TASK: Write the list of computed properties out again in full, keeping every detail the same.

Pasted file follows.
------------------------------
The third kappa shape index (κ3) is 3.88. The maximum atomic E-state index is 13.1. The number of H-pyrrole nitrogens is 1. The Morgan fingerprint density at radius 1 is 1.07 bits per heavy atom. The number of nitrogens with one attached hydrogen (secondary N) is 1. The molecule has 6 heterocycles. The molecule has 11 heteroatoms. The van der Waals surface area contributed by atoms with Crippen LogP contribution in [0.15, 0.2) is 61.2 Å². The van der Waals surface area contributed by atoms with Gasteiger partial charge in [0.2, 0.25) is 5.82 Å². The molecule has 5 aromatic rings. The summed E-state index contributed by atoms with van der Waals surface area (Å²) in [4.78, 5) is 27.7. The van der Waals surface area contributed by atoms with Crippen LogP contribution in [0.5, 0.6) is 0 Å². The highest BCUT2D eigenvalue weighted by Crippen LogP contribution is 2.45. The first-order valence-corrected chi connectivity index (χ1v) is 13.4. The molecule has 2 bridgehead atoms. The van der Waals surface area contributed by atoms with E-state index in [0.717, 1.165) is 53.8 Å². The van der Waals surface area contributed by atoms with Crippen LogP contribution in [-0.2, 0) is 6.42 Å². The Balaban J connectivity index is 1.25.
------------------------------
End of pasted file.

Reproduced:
The third kappa shape index (κ3) is 3.88. The maximum atomic E-state index is 13.1. The number of H-pyrrole nitrogens is 1. The Morgan fingerprint density at radius 1 is 1.07 bits per heavy atom. The number of nitrogens with one attached hydrogen (secondary N) is 1. The molecule has 6 heterocycles. The molecule has 11 heteroatoms. The van der Waals surface area contributed by atoms with Crippen LogP contribution in [0.15, 0.2) is 61.2 Å². The van der Waals surface area contributed by atoms with Gasteiger partial charge in [0.2, 0.25) is 5.82 Å². The molecule has 5 aromatic rings. The summed E-state index contributed by atoms with van der Waals surface area (Å²) in [4.78, 5) is 27.7. The van der Waals surface area contributed by atoms with Crippen LogP contribution in [0.5, 0.6) is 0 Å². The highest BCUT2D eigenvalue weighted by Crippen LogP contribution is 2.45. The first-order valence-corrected chi connectivity index (χ1v) is 13.4. The molecule has 2 bridgehead atoms. The van der Waals surface area contributed by atoms with E-state index in [0.717, 1.165) is 53.8 Å². The van der Waals surface area contributed by atoms with Crippen LogP contribution in [-0.2, 0) is 6.42 Å². The Balaban J connectivity index is 1.25.